Archive for Towers In The MIst

A Torminster Tale

 

IMG_3058Wells Somerset, a perfect late summer morning. A dark dogs leg of an arch and we enter the circle of The Green, lined with its gracious houses and the back of  The Swann Inn, the very one from which the pumpkin shaped coach left to pick up travellers from the train station when Elizabeth lived here. The grass, velvet in the shadows, gardens hung with their late season’s colours and a few people wandering or going purposefully about their business.

We had come to find Tower House, where Elizabeth had been born and where is lived out the first few years of her life. We knew, thanks to Sylvia Gower approximately whereabouts it was, but I thought I would ask at the local museum anyway. After a little investigation with the help of Google, the curator told me she thought it was in St Andrews Rd and gave me directions, it wasn’t far.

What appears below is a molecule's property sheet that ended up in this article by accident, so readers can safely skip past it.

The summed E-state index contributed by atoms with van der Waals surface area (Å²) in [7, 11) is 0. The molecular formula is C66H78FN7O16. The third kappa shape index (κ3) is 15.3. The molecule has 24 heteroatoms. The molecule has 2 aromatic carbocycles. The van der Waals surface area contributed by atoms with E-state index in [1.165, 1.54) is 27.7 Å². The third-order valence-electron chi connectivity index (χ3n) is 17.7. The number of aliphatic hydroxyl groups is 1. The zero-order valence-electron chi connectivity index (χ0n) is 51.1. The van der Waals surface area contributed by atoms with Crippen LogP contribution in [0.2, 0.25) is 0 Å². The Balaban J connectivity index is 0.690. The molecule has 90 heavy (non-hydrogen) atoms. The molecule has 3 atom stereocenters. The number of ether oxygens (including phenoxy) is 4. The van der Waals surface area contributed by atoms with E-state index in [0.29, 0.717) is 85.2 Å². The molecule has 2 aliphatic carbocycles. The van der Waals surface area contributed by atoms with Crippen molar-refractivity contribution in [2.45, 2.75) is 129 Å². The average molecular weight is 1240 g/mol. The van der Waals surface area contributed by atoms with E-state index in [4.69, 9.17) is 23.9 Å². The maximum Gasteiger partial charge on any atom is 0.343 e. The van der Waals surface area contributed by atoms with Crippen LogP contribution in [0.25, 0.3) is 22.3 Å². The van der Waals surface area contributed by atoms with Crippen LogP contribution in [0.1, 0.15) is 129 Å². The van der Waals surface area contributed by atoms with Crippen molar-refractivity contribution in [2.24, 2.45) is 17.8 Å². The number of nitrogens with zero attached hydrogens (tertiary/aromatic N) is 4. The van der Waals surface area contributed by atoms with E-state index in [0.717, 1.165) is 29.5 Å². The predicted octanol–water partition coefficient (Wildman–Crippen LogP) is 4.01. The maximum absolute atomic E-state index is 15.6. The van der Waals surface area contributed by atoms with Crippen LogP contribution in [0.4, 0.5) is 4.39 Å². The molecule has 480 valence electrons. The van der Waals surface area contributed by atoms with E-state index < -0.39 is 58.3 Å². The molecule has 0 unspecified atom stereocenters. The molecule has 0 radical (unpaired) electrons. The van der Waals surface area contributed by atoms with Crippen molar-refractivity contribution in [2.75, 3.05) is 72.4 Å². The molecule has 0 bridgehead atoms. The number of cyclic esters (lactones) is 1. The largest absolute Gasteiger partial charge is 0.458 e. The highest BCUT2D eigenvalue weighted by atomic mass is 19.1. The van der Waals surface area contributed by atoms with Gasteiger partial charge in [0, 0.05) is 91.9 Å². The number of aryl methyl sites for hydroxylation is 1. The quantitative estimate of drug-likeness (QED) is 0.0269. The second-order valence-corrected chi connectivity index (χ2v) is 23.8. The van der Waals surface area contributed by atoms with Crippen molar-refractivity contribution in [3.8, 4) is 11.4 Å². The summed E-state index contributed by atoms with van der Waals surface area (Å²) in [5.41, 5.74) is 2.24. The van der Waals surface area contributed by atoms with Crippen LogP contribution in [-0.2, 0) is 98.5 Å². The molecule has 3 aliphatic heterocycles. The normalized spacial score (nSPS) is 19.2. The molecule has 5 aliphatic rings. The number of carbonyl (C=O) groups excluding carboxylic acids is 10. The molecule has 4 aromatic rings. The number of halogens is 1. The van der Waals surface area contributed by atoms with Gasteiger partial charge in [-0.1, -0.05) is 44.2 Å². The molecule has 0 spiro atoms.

We passed mullioned windows where the notes of practising musicians fell over the pavements, an older melodious sound in contrast to the modern noise of traffic. Tall stone walls and mature trees seemed to hide the most likely candidate. But although there were doors in the wall, there was no indication of a name or anything to confirm our belief. Along one side of the garden wall the ground was raised and we tried from here to glimpse a view, to gain some clue as to what lay behind its defences, but no luck. We crossed the road and mounted the step to a Music college, balancing precariously, but still trees blocked a view. We walked back around the perimeter, and I picked up a chestnut from amongst the debris fallen from what we really thought was Elizabeth’s garden. She was fond of redheads, and the poll of the cob in my hand was a small consolation.

tower-house-wall

My partner, however, was a little more pro-active and tried the green door in the wall as we passed. I think we were both a little surprised when the handle turned and the door opened to his touch. There could be no doubt, we had found Tower House, easily recognisable from George’s black and white photo. Nick quickly snapped a few shots and we were just about to close the door and quietly leave when the most Goudgian moment occurred.